The ruins of Caral are the most ancient archaeological finds in Peru, by far. Against our expections, they proof to be spectacular.
Barranca is another one of these small coastal town that have not much of interest. Earlier we perhaps could have enjoyed the beach, but the season is over, and almost everything along the boulevard is closed. Yet, the centre has a pleasant enough atmosphere to establish ourselves for a couple of days. But we are not here for Barranca, we are here for the archaeological site of Caral, by far the oldest in Peru.
The road to Caral, an unsurfaced road branching off the Panamericana, follows the Supe River, through an attractive valley. Lots of agricultural production, from sugar cane to maize; fruit trees everywhere, and passion fruit plants blooming. A little further back, there are several lesser pyramids and other structures being unearthed, all part of the Caral culture, and subordinate to the royal complex we are heading for.
Although the site has been mentioned in earlier records, it was only properly explored in the late 1990s, by an archaeologist who, using aerial photographs, decided that the six stone hills she observed could possibly be man-made, rather than natural. So she started digging, and unearthed six stone pyramids, dating back some 5000 years ago, so long before the Moche and the Chimu cultures, long before the – inferior – adobe pyramids we have seen in around Chiclayo and Trujillo. 5000 years ago, that is time-equivalent with Mesopotamian civilisations, and Egypt’s pyramids.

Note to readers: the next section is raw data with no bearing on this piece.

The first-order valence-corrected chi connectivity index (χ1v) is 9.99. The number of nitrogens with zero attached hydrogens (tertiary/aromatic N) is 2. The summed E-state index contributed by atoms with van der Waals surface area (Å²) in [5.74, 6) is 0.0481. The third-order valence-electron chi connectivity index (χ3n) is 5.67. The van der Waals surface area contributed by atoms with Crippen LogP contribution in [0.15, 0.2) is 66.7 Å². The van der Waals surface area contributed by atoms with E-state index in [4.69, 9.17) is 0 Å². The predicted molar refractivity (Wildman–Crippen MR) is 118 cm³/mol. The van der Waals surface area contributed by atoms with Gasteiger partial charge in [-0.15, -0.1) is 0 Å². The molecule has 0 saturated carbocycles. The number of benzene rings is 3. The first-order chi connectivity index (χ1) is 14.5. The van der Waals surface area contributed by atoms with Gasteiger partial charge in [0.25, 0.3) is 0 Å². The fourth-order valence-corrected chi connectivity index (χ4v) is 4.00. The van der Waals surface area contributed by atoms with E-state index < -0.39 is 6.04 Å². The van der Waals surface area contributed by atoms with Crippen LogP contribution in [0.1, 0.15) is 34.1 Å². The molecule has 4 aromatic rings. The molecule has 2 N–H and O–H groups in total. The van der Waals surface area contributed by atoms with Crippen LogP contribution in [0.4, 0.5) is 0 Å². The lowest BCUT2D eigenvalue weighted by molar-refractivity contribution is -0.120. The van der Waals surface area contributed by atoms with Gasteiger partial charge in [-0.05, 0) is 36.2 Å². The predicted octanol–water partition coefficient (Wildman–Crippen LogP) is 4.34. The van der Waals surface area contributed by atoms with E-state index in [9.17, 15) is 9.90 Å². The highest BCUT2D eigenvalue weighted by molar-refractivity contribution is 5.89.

We didn’t have a lot of expectations: a site not very well known, even though it is relatively close to Lima, the unsurfaced access road, absence of tour buses. But what’s attractive is that our 10 year old guide book mentions that here, at last, we could wander around freely, could climb the pyramids, unconstrained by ropes outlining what is out-of-bounds, and instead directing the prescribed route, the path. Finally, Indiana Jones revisited!
Not so, anymore. However much we argue, you can only enter the site with a guide, one who makes sure you do NOT climb the pyramids, do NOT wander around freely, and furthermore tries every trick to shortcut our tour as much as possible. From a distance we already noticed that we may have to readjust our expectations. The many different buildings stretch over a large area, and they look absolutely fascinating from afar. “Ah, senor, una hora, no mas” – one hour, no more, according to the guide. To cover this vast area, look at each and every construction, around each and every corner? Even without climbing the pyramids that is not going to be enough.
One reason that these pyramids have been kept so well, is that when they were abandoned, around 1800 BC, they were filled in and covered with rocks, so that from the outside they were unrecognisable. (Another reason maybe that they now don’t allow tourists to climb the pyramids anymore!) On site, several people are working to unearth more and more from the structures, the six pyramids in a large circle and several ceremonial platforms, an amphitheatre, residential dwellings and other pieces of construction. Our guide, in fact, turns out to be a nice guy, although he gets exhausted by the very many deviations from the official route we propose. At one stage I get told off by somebody else on the site, because I have drifted too far away from my guide: no amount of ingenuity is going to help, here! In the end we spend a good two hours, all on the official paths, thoroughly enjoying this impressive complex.
next: Lima, finally